V. I.   Lenin



Written: Written on December 2, 1921
Published: First published in 1959 in Lenin Miscellany XXXVI. Printed from the original.
Source: Lenin Collected Works, Progress Publishers, 1976, Moscow, Volume 45, pages 392b-393a.
Translated: Yuri Sdobnikov
Transcription\Markup: R. Cymbala
Public Domain: Lenin Internet Archive You may freely copy, distribute, display and perform this work; as well as make derivative and commercial works. Please credit “Marxists Internet Archive” as your source.
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Members of the Politbureau


Having now fully read the platform “We Are Collectivists” (Vperyod-ites, Bogdanov-ites, Proletcult people, etc.),[1] I have finally come to the conclusion that it would be unquestionably useful for us and necessary to print it as a pamphlet in 2,000–3,000 copies, with the most circumstantial critique, with an addition of an article on Bogdanov’s political statements in 1917, etc.

I propose that a number of authors should be asked to write a pamphlet under the editorship of Bukharin, who should be authorised to share it out between the authors, obtain their manuscripts within two weeks and show the Politbureau in proof, (This is also necessary for foreign countries.)

1) C.C. circulars about Proletcults.

2) “We Are Collectivists”.

3) Bukharin’s article from Pravda.

4) A few more articles analysing the platform.



[1] This platform was an anonymous document expressing the views of some intellectuals, and was issued for the Second All-Russia Proletcult Congress held in Moscow in November 1921. They cast doubt on the socialist character of the October Revolution and came out against the policy of the Communist Party and the Soviet Government; in philosophy they stood up for Machist and Bogdanovite “theories”, and in politics adopted the views of the opportunist Workers’ Opposition. The communist group   of the Second Proletcult Congress condemned the “collectivist” platform, and dissociated itself from it.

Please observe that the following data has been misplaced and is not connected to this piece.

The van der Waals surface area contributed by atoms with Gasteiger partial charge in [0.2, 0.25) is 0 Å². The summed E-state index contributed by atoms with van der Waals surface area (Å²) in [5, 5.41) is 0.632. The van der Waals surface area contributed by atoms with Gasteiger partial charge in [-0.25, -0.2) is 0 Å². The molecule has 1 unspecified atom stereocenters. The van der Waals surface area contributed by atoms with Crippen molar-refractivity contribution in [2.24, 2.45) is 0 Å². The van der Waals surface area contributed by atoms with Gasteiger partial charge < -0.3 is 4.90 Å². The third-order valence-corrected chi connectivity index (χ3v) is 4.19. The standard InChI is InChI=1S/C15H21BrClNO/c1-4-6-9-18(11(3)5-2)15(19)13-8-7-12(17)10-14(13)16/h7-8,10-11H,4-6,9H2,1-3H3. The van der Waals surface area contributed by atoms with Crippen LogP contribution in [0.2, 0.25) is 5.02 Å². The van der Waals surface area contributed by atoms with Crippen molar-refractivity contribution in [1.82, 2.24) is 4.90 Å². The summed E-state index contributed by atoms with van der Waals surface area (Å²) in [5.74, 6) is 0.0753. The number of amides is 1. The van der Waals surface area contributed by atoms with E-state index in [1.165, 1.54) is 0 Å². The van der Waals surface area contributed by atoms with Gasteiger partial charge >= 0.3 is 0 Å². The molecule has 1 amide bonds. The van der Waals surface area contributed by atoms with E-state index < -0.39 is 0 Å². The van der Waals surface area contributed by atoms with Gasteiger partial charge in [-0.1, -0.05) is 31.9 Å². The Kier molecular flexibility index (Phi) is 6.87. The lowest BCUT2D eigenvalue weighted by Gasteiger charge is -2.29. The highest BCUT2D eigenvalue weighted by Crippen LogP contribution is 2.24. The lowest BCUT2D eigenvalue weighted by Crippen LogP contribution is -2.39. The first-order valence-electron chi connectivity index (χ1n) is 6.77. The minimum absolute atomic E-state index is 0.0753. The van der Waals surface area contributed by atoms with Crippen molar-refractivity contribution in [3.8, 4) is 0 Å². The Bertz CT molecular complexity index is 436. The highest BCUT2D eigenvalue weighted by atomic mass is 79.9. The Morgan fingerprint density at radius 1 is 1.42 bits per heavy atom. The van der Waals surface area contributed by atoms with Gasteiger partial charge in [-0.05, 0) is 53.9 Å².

Proletcult (Proletarian Culture Organisation) was set up in September 1917 as an independent workers’ organisation. Proletcult, whose direction was in the hands of A. Bogdanov and his supporters, continued, even after the October Revolution, to maintain its “independence”, thereby setting itself up in opposition to the Communist Party and the proletarian state. It was not a homogeneous organisation: alongside bourgeois intellectuals, who dominated many of its organisations, there were young workers who were sincerely desirous of taking part in cultural construction. In a number of his works, Lenin sharply criticised Proletcult’s erroneous views. Proletcult organisations were most widespread in 1919, but declined in the early 1920s and were dissolved in 1932.

Lenin’s proposal for a pamphlet exposing the “collectivist” platform was adopted by the Politbureau of the R.C.P.(B.) C.C. on December 3, 1921.

The “C.C. circulars” mentioned in the text are the R.C.P.(B.) C.C. letter “On the Proletcults” (see Pravda No. 270, December 1, 1920) and the Politbureau’s decision on the Proletcults of November 22, 1921, published in Izvestia R.C.P.(B.) C.C. No. 38 for 1921.

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